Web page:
We got a visit from what I took to be the head of the adult congenital heart defect group, Dr. Murphy. Dee told him who she had seen before at UCLA, and it turns out that he was trained by one of the doctors from UCLA! It's been basically 12 years since Dee's seen a doctor that knows about Eisenmenger's Syndrome - where Dee didn't have to explain a thing to him. *laughs*
But he basically gave Dee an update on what's changed in their knowledge in the past decade. He put it as: 10 years ago, he was a hospice doctor - doing what he could to ease the pain, assuming that nothing could be done to reverse it. It seems that has changed, in part due to some research underway in the pulmonary hypertension group (I hope I remembered that right) at Stanford. Recent research has shown that some damage, previously assumed uncorrectable, might actually be correctable.
Which, of course, is one of the greatest things I have ever heard.
Dr. Murphy would like to take Dee as a patient while she's here. He also suggested that Dee get set up with the head of the pulmonary hypertension group. There are some additional tests they need to start collecting, to establish a baseline and trends, to have a medical pulmonary history if the research proceeds as anticipated/hoped.
The cardiology group was OK with discharging Dee today, and when Dr. Murphy left we thought that her discharge was coming. A while later, a doctor from the pulmonary group came to talk with Dee. We talked about a new medicine they wanted to start Dee on to help with the high blood pressure they're seeing, and the pulmonary doc wanted to keep Dee overnight to observe it effects the first night.
Dee said she wanted to go home, the Doc said that they can't force her to stay, and I asked the Doc if he could give us a bit of time to talk ourselves. He of course agreed, and we discussed it. I told Dee that I was worried if there were any side-effects they needed to monitor for, that I wanted to ask him that. If there were, then we'd ask if the side-effects were minor & something that just needed to be, say, called in to a nurse, or potentially major & something that should be monitored. The things he talked about didn't seem major, but he did say that Dee would have to have a blood test a day later to check something or other.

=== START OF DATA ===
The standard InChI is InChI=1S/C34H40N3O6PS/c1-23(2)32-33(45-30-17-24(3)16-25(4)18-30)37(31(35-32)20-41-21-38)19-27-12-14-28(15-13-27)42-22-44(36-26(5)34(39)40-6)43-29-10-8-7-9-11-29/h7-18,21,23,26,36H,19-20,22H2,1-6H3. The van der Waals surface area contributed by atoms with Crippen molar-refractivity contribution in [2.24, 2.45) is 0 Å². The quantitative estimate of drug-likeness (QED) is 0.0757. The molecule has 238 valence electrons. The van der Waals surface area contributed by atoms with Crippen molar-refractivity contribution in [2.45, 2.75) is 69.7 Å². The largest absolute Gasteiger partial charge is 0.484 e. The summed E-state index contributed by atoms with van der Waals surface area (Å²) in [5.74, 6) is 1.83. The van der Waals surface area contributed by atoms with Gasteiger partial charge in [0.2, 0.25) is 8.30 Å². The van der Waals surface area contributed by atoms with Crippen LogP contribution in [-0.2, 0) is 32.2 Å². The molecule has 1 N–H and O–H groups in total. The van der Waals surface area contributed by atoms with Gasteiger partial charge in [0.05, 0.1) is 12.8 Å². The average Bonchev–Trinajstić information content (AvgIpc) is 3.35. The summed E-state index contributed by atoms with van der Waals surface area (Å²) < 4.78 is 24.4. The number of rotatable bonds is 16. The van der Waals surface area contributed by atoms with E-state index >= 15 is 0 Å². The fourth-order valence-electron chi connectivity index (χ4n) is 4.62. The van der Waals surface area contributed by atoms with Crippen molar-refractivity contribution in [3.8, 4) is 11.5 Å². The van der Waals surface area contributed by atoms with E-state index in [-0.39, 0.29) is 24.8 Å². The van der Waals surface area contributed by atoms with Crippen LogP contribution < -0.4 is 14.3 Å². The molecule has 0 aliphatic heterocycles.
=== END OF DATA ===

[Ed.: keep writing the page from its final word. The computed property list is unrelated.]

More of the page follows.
I came to a feeling of great concern, and wanting Dee to be safe... and it suddenly felt like if she was starting this med, then she'd be safest tonight in the hospital. The doctor stated that he felt it was important for her to be observed, and was relieved I think that we agreed to let them extend her admission.
But, it does mean that Dee is coming home tomorrow. I also asked if the Doctor could see if we could get Dee out of her room, and he did get us some... couldn't leave the ward, really, but we could go out to a patient/visitor lounge that had a nice table to play backgammon and Scrabble at. :-)
We played two games of Scrabble over the day... once before the Docs came, and the one in the lounge. Oddly, I won both games. I even started off with a bingo on the first game! But Dee certainly seemed happy to be out in the lounge, playing Scrabble. It felt like a college lounge (except for the background noise) - perhaps at a massively alcoholic college, due to all the gurneys being pushed around. *laughs* (Well, it was my attempt at hospital humor...)
The Pepsi vending machine at the hospital is lucky. Two days, two Sierra Mists, two winning iTunes caps! And one of the machines had little 5.5 fl. oz. cans of OJ for 5¢ each! *laughs* So I tried two. :-P
Also picked up a Metro (local SJ freebie paper) and SF Weekly (the SF variant of the Metro). Metro had some information on the upcoming CineQuest festival in San Jose. Saw a few interesting movies in the listings, so we might go to that. They do it on individual movie admissions or as some form of festival pass that I haven't found any details on yet.
So... a bit bittersweet driving home tonight. I could have taken Dee home this afternoon, but instead I feel like I talked her into spending another night. At least I did get her out of the hospital room for a few hours... looked at a few prints on the walls, and looked out over a garden. Just the time together was nice.
So Dee will be discharged tomorrow. I want to be at the hospital by 10am tomorrow. Discharge time is 11am... aka, get out by then or they charge you for another day. *laughs* I'm not sure how much control we'll have over when the discharge actually is, but I want to be there in time for that. I'll probably shoot for 9:30.